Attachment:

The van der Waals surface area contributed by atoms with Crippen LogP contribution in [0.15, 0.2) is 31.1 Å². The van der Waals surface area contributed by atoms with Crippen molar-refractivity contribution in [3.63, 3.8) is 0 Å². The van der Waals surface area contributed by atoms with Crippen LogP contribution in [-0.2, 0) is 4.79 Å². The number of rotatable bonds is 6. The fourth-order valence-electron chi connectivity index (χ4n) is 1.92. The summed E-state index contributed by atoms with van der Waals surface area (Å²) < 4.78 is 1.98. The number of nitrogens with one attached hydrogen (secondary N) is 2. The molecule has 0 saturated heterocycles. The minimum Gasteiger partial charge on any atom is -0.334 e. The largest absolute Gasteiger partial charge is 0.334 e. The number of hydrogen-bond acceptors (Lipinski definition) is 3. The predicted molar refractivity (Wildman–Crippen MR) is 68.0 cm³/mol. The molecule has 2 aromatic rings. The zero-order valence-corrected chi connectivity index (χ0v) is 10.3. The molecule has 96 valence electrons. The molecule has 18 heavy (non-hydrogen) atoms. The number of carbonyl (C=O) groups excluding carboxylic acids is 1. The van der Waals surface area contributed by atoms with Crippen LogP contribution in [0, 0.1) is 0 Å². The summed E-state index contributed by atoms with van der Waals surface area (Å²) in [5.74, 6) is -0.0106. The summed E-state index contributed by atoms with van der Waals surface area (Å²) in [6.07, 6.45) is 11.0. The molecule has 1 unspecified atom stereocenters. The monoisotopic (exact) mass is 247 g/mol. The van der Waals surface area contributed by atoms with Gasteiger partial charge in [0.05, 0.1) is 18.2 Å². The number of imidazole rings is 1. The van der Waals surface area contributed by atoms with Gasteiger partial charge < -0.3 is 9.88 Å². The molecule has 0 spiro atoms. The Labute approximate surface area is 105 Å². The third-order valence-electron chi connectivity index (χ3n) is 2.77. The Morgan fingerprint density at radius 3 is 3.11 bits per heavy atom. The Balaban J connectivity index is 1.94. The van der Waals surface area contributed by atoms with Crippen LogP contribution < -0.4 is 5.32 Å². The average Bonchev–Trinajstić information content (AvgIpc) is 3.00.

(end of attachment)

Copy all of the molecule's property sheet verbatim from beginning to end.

The van der Waals surface area contributed by atoms with Crippen LogP contribution in [0.15, 0.2) is 31.1 Å². The van der Waals surface area contributed by atoms with Crippen molar-refractivity contribution in [3.63, 3.8) is 0 Å². The van der Waals surface area contributed by atoms with Crippen LogP contribution in [-0.2, 0) is 4.79 Å². The number of rotatable bonds is 6. The fourth-order valence-electron chi connectivity index (χ4n) is 1.92. The summed E-state index contributed by atoms with van der Waals surface area (Å²) < 4.78 is 1.98. The number of nitrogens with one attached hydrogen (secondary N) is 2. The molecule has 0 saturated heterocycles. The minimum Gasteiger partial charge on any atom is -0.334 e. The largest absolute Gasteiger partial charge is 0.334 e. The number of hydrogen-bond acceptors (Lipinski definition) is 3. The predicted molar refractivity (Wildman–Crippen MR) is 68.0 cm³/mol. The molecule has 2 aromatic rings. The zero-order valence-corrected chi connectivity index (χ0v) is 10.3. The molecule has 96 valence electrons. The molecule has 18 heavy (non-hydrogen) atoms. The number of carbonyl (C=O) groups excluding carboxylic acids is 1. The van der Waals surface area contributed by atoms with Crippen LogP contribution in [0, 0.1) is 0 Å². The summed E-state index contributed by atoms with van der Waals surface area (Å²) in [5.74, 6) is -0.0106. The summed E-state index contributed by atoms with van der Waals surface area (Å²) in [6.07, 6.45) is 11.0. The molecule has 1 unspecified atom stereocenters. The monoisotopic (exact) mass is 247 g/mol. The van der Waals surface area contributed by atoms with Gasteiger partial charge in [0.05, 0.1) is 18.2 Å². The number of imidazole rings is 1. The van der Waals surface area contributed by atoms with Gasteiger partial charge < -0.3 is 9.88 Å². The molecule has 0 spiro atoms. The Labute approximate surface area is 105 Å². The third-order valence-electron chi connectivity index (χ3n) is 2.77. The Morgan fingerprint density at radius 3 is 3.11 bits per heavy atom. The Balaban J connectivity index is 1.94. The van der Waals surface area contributed by atoms with Crippen LogP contribution < -0.4 is 5.32 Å². The average Bonchev–Trinajstić information content (AvgIpc) is 3.00.